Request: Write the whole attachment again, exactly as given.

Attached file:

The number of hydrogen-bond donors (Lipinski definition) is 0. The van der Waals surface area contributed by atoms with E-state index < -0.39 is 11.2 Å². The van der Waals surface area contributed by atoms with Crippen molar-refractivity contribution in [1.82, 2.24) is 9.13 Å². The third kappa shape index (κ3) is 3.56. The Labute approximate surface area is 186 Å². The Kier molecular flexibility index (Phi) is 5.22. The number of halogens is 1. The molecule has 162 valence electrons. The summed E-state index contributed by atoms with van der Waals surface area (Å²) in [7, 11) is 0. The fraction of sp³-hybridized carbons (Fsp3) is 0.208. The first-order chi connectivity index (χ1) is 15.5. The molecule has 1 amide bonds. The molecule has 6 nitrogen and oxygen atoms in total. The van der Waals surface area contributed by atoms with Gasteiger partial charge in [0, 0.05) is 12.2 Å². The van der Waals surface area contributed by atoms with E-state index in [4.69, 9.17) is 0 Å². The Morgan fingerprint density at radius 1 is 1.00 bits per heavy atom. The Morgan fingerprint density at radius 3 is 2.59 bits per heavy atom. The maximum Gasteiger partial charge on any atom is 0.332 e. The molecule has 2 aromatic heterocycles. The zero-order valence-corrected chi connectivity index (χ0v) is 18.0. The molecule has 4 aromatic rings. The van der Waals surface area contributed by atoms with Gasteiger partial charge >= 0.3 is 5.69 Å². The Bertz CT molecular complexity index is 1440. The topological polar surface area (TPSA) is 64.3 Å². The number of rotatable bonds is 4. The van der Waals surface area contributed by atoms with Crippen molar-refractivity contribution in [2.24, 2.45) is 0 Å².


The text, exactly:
The number of hydrogen-bond donors (Lipinski definition) is 0. The van der Waals surface area contributed by atoms with E-state index < -0.39 is 11.2 Å². The van der Waals surface area contributed by atoms with Crippen molar-refractivity contribution in [1.82, 2.24) is 9.13 Å². The third kappa shape index (κ3) is 3.56. The Labute approximate surface area is 186 Å². The Kier molecular flexibility index (Phi) is 5.22. The number of halogens is 1. The molecule has 162 valence electrons. The summed E-state index contributed by atoms with van der Waals surface area (Å²) in [7, 11) is 0. The fraction of sp³-hybridized carbons (Fsp3) is 0.208. The first-order chi connectivity index (χ1) is 15.5. The molecule has 1 amide bonds. The molecule has 6 nitrogen and oxygen atoms in total. The van der Waals surface area contributed by atoms with Gasteiger partial charge in [0, 0.05) is 12.2 Å². The van der Waals surface area contributed by atoms with E-state index in [4.69, 9.17) is 0 Å². The Morgan fingerprint density at radius 1 is 1.00 bits per heavy atom. The Morgan fingerprint density at radius 3 is 2.59 bits per heavy atom. The maximum Gasteiger partial charge on any atom is 0.332 e. The molecule has 2 aromatic heterocycles. The zero-order valence-corrected chi connectivity index (χ0v) is 18.0. The molecule has 4 aromatic rings. The van der Waals surface area contributed by atoms with Gasteiger partial charge >= 0.3 is 5.69 Å². The Bertz CT molecular complexity index is 1440. The topological polar surface area (TPSA) is 64.3 Å². The number of rotatable bonds is 4. The van der Waals surface area contributed by atoms with Crippen molar-refractivity contribution in [2.24, 2.45) is 0 Å².